DOE Sounds Alarm on Rare-Earth Metals for Cleantech

The devil is in the details. We’ve all heard the saying, and we know what it means. It’s great to have a big picture and a bold plan, but getting the details and execution right ensures our success.

As the U.S. and other Western countries pursue a future in which clean technologies and renewable energy will play integral roles in economic growth, industrial strategy, environmental sustainability, and societal wellbeing, the details will be increasingly important.

Here’s a detail that’s been overlooked until recently: China produces more than 95 percent of the global supply of rare-earth metals. Some reports suggest that China controls, through ownership of foreign sources as well as those on its own territory, nearly 100 percent of the global market. That’s an important detail, because rare-earth metals are essential ingredients in a wide range of technology products.

Rare earths are integral to the development and manufacture of a wide range of technologies and products used in medicine, consumer electronics, mobile phones, computer networking, data storage, and — last but not least — cleantech (wind turbines, photovoltaics, HVEC batteries and engines, among others).

Without an adequate supply of rare-earth metals, or suitable substitutes for them, the future of cleantech (and many other kinds of technology, too) is compromised.

All of which explains why the U.S. Department of Energy (DOE) yesterday issued a request for information (RFI) pursuant to development of “its first-ever strategic plan for addressing the role of rare earth and other materials in energy technologies and processes.”  The purpose of the RFI is stated clearly:

The purpose of this RFI is to solicit feedback from industry, academia, research laboratories, government agencies, and other stakeholders on issues related to the demand, supply, use, and costs of rare earth metals and other materials used in the energy sector. DOE is specifically interested in information on rare earth elements (e.g., lanthanum, cerium, neodymium, terbium, europium, samarium, dysprosium and ytterbium), gallium, lithium, cobalt, indium, tellurium and platinum group metals, as well as other materials of interest identified by the respondents to this request.

During the Cold War, the U.S. pursued a strategic interest in rare-earth metals, ensuring their exploration, mining, separation, refinement, alloying, and manufacture domestically and in countries such as Brazil, South Africa, Canada, and elsewhere. Then, the Cold War ended, and the focus shifted, primarily because rare-earth metals had been strategic defense considerations in the showdown with the U.S.S.R, which no longer existed. With no need to worry about the U.S.S.R., and cleantech not yet considered strategically important, rare-earth metals were deemphasized.

In the interim, however, cleantech — and especially renewable energy — has become a top-of-mind strategic concern. During the same period, China — emerging as the global manufacturing foundry for a panoply of technology products — seized control of the market for rare-earth metals. China realizes that demand for those key ingredients outstrips supply, and it has been increasingly taking measures to restrict their export. China’s goal, it seems, is not only to control the market for rare-earth metals, but also to control the downstream markets for the products and technologies made from them.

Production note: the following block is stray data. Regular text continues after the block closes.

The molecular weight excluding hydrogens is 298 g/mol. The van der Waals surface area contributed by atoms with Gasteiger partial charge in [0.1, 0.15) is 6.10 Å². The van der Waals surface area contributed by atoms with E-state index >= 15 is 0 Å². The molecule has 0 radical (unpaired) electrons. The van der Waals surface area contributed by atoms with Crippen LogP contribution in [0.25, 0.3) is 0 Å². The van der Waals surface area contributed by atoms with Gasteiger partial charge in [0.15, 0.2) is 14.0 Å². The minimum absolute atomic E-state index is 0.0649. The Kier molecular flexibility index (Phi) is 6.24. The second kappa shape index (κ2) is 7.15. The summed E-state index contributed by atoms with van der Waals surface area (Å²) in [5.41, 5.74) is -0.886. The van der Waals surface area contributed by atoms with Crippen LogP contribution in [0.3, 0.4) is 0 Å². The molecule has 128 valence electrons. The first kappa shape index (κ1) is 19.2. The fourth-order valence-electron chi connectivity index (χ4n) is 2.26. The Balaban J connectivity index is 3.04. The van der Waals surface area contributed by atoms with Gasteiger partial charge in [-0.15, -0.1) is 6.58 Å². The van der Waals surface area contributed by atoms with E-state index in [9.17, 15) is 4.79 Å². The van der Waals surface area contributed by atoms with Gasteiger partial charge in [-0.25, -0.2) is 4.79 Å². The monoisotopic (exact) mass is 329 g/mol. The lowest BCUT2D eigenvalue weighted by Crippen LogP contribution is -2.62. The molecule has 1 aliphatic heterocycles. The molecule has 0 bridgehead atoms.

That is why the DOE has issued an RFI and why it feels the urgent need to draft a strategic plan. In a keynote address at the Technology and Rare Earth Metals Conference 2010, David Sandalow, the DOE’s assistant secretary for policy and International affairs, said that it was imperative to globalize supply chains, to develop substitutes for rare-earth metals, and “to promote recycling, re-use and more efficient use of strategic materials.”

Fortunately, rare-earth materials aren’t especially rare. They’re widely found in the earth’s crust. The problem isn’t so much that they can’t be found, but that they’re not being mined, refined, processed, and manufactured outside China. With crisis comes opportunity, of course, and several mining companies in the U.S.A. have plans to reopen abandoned or disused mines.

It’s worth noting that rare-earth materials differ in their commercial applicability and market value. Although not openly traded — not yet, anyway — recent valuations in China suggest “heavy” rare-earth metals are worth more than their “light” rare-earth counterparts. As mentioned in an article in The Australian, covering the recent Toronto convention of the Prospectors & Developers Association of Canada:

Among the “heavy” rare earths, europium (which gives you red on your TV or computer screen) was bringing over $US475/kg; terbium (used in magnets) was worth at least $US340/kg; and dysprosium (magnets and lasers) could bring upwards of $US107/kg.

By contrast, the “light” rare earths are in a different price bracket. Lanthanum (used in re-chargeable batteries) brought under $US6/kg, cerium (used in glass) under $US4/kg, with neodymium (magnets, lasers, glass) fetching around $US14/kg.

If the concerns of the DOE are well founded, market prices for all of the above will rise. If you’re in cleantech or information-technology hardware vendor, you’ll probably want to track these developments closely.

It’s interesting to note that China has used its rare-earth advantage as a lever to draw companies and projects onto its soil. Facing the threat of supply bottlenecks and export controls, some U.S. and European technology vendors have relocated some initiatives to China.

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